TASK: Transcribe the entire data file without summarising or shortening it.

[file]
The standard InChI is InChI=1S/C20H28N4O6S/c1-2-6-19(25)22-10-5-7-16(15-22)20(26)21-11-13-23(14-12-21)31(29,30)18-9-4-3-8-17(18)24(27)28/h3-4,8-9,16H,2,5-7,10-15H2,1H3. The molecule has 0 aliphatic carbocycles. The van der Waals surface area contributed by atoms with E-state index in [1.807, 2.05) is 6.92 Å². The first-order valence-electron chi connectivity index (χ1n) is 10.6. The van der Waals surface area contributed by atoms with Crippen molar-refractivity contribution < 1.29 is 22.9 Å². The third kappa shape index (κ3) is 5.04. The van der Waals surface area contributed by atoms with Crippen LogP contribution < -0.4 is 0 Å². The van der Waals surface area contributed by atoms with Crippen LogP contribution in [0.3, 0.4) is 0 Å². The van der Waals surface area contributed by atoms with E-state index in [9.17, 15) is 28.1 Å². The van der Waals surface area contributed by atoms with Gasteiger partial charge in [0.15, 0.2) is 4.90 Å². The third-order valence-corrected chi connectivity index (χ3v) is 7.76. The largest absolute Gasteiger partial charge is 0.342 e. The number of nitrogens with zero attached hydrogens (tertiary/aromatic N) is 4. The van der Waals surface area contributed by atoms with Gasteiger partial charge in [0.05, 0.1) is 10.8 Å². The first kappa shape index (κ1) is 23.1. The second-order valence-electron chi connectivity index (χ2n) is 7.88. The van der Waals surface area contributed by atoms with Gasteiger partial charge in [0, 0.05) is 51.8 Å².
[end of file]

The standard InChI is InChI=1S/C20H28N4O6S/c1-2-6-19(25)22-10-5-7-16(15-22)20(26)21-11-13-23(14-12-21)31(29,30)18-9-4-3-8-17(18)24(27)28/h3-4,8-9,16H,2,5-7,10-15H2,1H3. The molecule has 0 aliphatic carbocycles. The van der Waals surface area contributed by atoms with E-state index in [1.807, 2.05) is 6.92 Å². The first-order valence-electron chi connectivity index (χ1n) is 10.6. The van der Waals surface area contributed by atoms with Crippen molar-refractivity contribution < 1.29 is 22.9 Å². The third kappa shape index (κ3) is 5.04. The van der Waals surface area contributed by atoms with Crippen LogP contribution < -0.4 is 0 Å². The van der Waals surface area contributed by atoms with Crippen LogP contribution in [0.3, 0.4) is 0 Å². The van der Waals surface area contributed by atoms with E-state index in [9.17, 15) is 28.1 Å². The van der Waals surface area contributed by atoms with Gasteiger partial charge in [0.15, 0.2) is 4.90 Å². The third-order valence-corrected chi connectivity index (χ3v) is 7.76. The largest absolute Gasteiger partial charge is 0.342 e. The number of nitrogens with zero attached hydrogens (tertiary/aromatic N) is 4. The van der Waals surface area contributed by atoms with Gasteiger partial charge in [0.05, 0.1) is 10.8 Å². The first kappa shape index (κ1) is 23.1. The second-order valence-electron chi connectivity index (χ2n) is 7.88. The van der Waals surface area contributed by atoms with Gasteiger partial charge in [0, 0.05) is 51.8 Å².